Jesse Harvey, an advocate for harm-reduction programs for people addicted to drugs, died this month.

Jesse Harvey was found dead on Monday, September 7, in Portland, Maine. He was twenty-eight years old. I wrote about Jesse in a November 2019 Commonweal article about needle-exchange programs and safe-injection sites for people addicted to opioids. After graduating summa cum laude from King’s College in 2014, Jesse founded two nonprofits: Journey House, which oversees four recovery houses in Maine, and the Church of Safe Injection, which advocates for harm-reduction programs for people addicted to drugs. I met Jesse the last time he visited King’s College, in spring 2019; he was here to speak at a conference on nonprofit leadership and social entrepreneurship. We corresponded by email and occasionally talked by phone. The last email I have from him was sent June 15, 2020. I owed him a response.

Jesse had a rough year. He had relapsed and overdosed more than once. In one email, he wrote that he had “recently experienced fentanyl poisoning and was out for 11 minutes, not breathing, reportedly blue skin,” before four doses of naloxone and rescue breathing brought him back. He had also been arrested and charged with two felonies, which he vehemently denied. He expressed a lot of anger toward the legal system. He was outraged by media reports that, to his mind, used his arrest to invalidate his activism. He confessed to feeling shame. “There are so many things I would go back and change,” he wrote. “I left a lot of wreckage in my wake, and I look forward to the day that I can make amends to those I’ve hurt.” But he also spoke of hope: “I am glad to be starting over. Despite my arrest, it is, ironically, a ‘clean slate’ of sorts; I can leave the industry and the perpetual grief and everyday [overdoses].” He committed, again more than once, to focusing on his own recovery.

Since his death, Jesse’s friends have described him as quirky and even a bit goofy at times. I also saw glimpses of that. While Jesse was politically “radical,” he never struck me as strident. There was a gentleness to him, and he sometimes seemed bemused by the world. He was passionate about the dignity of “throw-away people”—his term, and I doubt he had read Pope Francis on our “throwaway culture”—but he was also interested in gardening.

While Jesse was politically “radical,” he never struck me as strident. There was a gentleness to him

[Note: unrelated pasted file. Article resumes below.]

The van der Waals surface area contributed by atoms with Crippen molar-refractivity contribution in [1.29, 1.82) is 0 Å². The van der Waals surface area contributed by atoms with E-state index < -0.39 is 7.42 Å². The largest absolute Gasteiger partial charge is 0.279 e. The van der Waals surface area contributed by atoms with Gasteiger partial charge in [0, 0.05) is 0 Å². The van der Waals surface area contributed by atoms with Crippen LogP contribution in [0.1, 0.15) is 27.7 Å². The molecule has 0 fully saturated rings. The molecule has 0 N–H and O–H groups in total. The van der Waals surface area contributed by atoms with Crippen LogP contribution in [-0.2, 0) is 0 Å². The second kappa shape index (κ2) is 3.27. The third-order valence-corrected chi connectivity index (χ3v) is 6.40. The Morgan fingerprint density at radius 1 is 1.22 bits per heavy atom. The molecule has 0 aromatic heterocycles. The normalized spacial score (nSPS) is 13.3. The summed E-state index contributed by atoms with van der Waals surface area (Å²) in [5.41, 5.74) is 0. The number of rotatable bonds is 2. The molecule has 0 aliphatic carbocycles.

Recently planted some bulbs, which was peculiar because I always thought bulbs are supposed to be planted in the fall. I guess some are planted in the spring? I forget what they’re called but within just a few days they shot up and look ready to bloom now soon. Next to some old irises. I have court July 15 theoretically, but my lawyer anticipates the State will offer a better plea bargain.

He also wrote to me, in the same half-bemused tone, that “I just found out that my mom’s parents were faithful subscribers to and readers of Commonweal. My mother comes from a very Catholic family, and her mother used to work with Dorothy Day. They were all big fans of the Berrigan brothers.” Jesse had been amazed to learn from me that Dan Berrigan was arrested for civil disobedience at least 250 times. That made him a model for Jesse, though of course Berrigan had the advantage of years of spiritual formation.

In his June 15 email to me, Jesse says that he is “just riding out this pandemic, taking a break from social media and such for a while, trying to get into cooking more.” But the pandemic has not been kind to people suffering from drug addictions. As the headline of a recent New York Times article puts it, “In Shadow of Pandemic, U.S. Drug Overdose Deaths Resurge to Record.” The pandemic has isolated people, worsened mental health, and made it harder to access social support, like needle-exchange programs. According to an article in the Bangor Daily News, Jesse and a co-worker “were in Lewiston doing a routine distribution drop after the shutdown orders when a police officer told them that their work wasn’t a public health necessity.”

Jesse is one of two people I know who have died because of the pandemic, but not from COVID-19. After the pandemic is over, we will have to reckon with its effect on so-called deaths of despair from alcohol, drugs, and suicide, the kind of deaths that had already been increasing for years, especially among those without a college degree. It sickens me that people struggling with substance abuse felt abandoned during the shutdown. Jesse’s death makes me wonder whether we really do live in a throwaway culture. The outpouring of grief from those who knew him well is some consolation.

Bernard G. Prusak holds the Raymond and Eleanor Smiley Chair of Business Ethics at John Carroll University in Cleveland.

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